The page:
NHL Launches Initiative To Support Gay Athletes

 

New York Ranger and certified hottie Brian Boyle, supporter of the You Can Play Project (Getty Images)

New York Ranger and total hottie Brian Boyle, supporter of the You Can Play Project (Getty Images)

Amid swirling speculation that a gay male athlete in one of the four major professional leagues will soon come out, the National Hockey League announced partnership with the You Can Play Project, an organization that promotes equality in sports.

“Our motto is Hockey Is for Everyone, and our partnership with You Can Play certifies that position in a clear and unequivocal way,” NHL Commissioner Gary Bettman said in the statement obtained by the New York Times. “We are delighted to reaffirm through this joint venture with the NHL Players’ Association that the official policy of the NHL is one of inclusion on the ice, in our locker rooms and in the stands.”

The league said it would launch an education campaign targeting players and fans intended to promote tolerance.

“We have players from around the world, and a lot of those players are from countries that are seen as more progressive on LGBT issues,” said Patrick Burke, a Philadelphia Flyers talent scout and president of the You Can Play Project. “So I don’t think it’s unreasonable or strange to think that the NHL and the NHLPA are driving this, in part because our players tend to be more comfortable with this issue.”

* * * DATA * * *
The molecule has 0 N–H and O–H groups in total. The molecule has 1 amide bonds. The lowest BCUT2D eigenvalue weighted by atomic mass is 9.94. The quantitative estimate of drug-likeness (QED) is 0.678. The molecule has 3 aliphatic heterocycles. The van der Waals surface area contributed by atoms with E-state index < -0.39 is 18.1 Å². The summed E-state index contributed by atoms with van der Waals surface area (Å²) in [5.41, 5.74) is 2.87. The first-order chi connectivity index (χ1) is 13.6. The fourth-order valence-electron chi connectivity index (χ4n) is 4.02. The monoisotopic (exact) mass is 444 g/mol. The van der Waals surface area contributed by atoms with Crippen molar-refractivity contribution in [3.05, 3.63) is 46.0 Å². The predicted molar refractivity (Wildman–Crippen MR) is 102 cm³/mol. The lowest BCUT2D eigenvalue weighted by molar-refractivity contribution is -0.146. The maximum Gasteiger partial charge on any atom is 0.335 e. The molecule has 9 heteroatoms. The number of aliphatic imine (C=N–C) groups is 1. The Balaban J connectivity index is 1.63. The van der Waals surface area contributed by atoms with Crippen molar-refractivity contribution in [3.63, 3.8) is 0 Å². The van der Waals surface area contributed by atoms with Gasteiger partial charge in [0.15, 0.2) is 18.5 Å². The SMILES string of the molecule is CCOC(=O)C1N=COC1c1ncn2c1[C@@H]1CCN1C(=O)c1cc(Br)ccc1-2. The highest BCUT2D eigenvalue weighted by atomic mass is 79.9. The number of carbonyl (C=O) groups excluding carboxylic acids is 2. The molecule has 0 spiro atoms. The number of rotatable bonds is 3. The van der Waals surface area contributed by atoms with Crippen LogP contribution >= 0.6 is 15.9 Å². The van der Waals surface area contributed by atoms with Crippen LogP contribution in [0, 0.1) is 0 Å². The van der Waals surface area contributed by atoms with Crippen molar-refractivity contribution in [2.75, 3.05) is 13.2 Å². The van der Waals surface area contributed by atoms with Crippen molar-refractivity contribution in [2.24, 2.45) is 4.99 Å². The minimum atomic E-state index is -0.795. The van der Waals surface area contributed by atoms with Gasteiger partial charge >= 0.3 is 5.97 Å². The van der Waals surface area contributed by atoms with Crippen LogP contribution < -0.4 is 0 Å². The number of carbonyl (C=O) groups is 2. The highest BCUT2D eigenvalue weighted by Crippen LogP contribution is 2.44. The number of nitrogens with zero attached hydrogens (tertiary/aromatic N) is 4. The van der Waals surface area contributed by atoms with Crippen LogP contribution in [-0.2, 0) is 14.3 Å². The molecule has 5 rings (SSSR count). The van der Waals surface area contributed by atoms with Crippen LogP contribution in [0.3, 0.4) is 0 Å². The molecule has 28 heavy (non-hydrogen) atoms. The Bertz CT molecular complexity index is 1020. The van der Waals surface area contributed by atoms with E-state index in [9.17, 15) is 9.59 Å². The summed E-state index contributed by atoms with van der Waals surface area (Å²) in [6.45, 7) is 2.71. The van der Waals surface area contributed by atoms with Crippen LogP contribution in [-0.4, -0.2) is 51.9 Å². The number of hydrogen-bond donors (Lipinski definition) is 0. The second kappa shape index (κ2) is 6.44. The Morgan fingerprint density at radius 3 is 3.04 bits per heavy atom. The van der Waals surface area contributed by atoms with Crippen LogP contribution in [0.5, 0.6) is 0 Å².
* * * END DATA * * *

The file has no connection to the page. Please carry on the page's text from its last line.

Burke helped found the advocacy group in March 2012 after his brother, Brendan, died in a car accident. Brendan was a manager of a college hockey team and came out as gay in 2009.

Part of the project’s goal is to get gay slurs out of the locker room.

“If you were to go to a group of athletes and say, ’Would you support an openly gay friend,’ the vast majority would say yes. But if you were to say, ’How many of you have used an anti-gay term in the last 48 hours,’ the majority would also say yes,” Burke said.

Of the thousands of pro athletes in the four major US sports leagues—a list that also includes Major League Baseball, the National Football League and the National Basketball Association—not one has come out as gay during his career.

 

[New York Times]